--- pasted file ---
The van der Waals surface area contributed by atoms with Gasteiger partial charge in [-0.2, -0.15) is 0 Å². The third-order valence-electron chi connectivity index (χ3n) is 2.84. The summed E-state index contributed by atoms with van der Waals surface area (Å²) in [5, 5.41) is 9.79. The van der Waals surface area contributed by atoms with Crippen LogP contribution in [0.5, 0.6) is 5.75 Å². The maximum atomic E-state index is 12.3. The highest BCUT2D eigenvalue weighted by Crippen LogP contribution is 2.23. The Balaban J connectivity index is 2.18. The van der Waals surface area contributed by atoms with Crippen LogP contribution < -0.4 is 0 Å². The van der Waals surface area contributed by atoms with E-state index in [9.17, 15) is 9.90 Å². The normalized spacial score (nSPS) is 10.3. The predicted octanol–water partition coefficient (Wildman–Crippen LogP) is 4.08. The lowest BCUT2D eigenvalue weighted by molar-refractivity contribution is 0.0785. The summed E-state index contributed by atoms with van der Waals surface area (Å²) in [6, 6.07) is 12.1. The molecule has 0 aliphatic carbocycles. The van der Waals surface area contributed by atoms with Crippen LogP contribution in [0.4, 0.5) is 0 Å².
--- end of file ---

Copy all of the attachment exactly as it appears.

The van der Waals surface area contributed by atoms with Gasteiger partial charge in [-0.2, -0.15) is 0 Å². The third-order valence-electron chi connectivity index (χ3n) is 2.84. The summed E-state index contributed by atoms with van der Waals surface area (Å²) in [5, 5.41) is 9.79. The van der Waals surface area contributed by atoms with Crippen LogP contribution in [0.5, 0.6) is 5.75 Å². The maximum atomic E-state index is 12.3. The highest BCUT2D eigenvalue weighted by Crippen LogP contribution is 2.23. The Balaban J connectivity index is 2.18. The van der Waals surface area contributed by atoms with Crippen LogP contribution < -0.4 is 0 Å². The van der Waals surface area contributed by atoms with E-state index in [9.17, 15) is 9.90 Å². The normalized spacial score (nSPS) is 10.3. The predicted octanol–water partition coefficient (Wildman–Crippen LogP) is 4.08. The lowest BCUT2D eigenvalue weighted by molar-refractivity contribution is 0.0785. The summed E-state index contributed by atoms with van der Waals surface area (Å²) in [6, 6.07) is 12.1. The molecule has 0 aliphatic carbocycles. The van der Waals surface area contributed by atoms with Crippen LogP contribution in [0.4, 0.5) is 0 Å².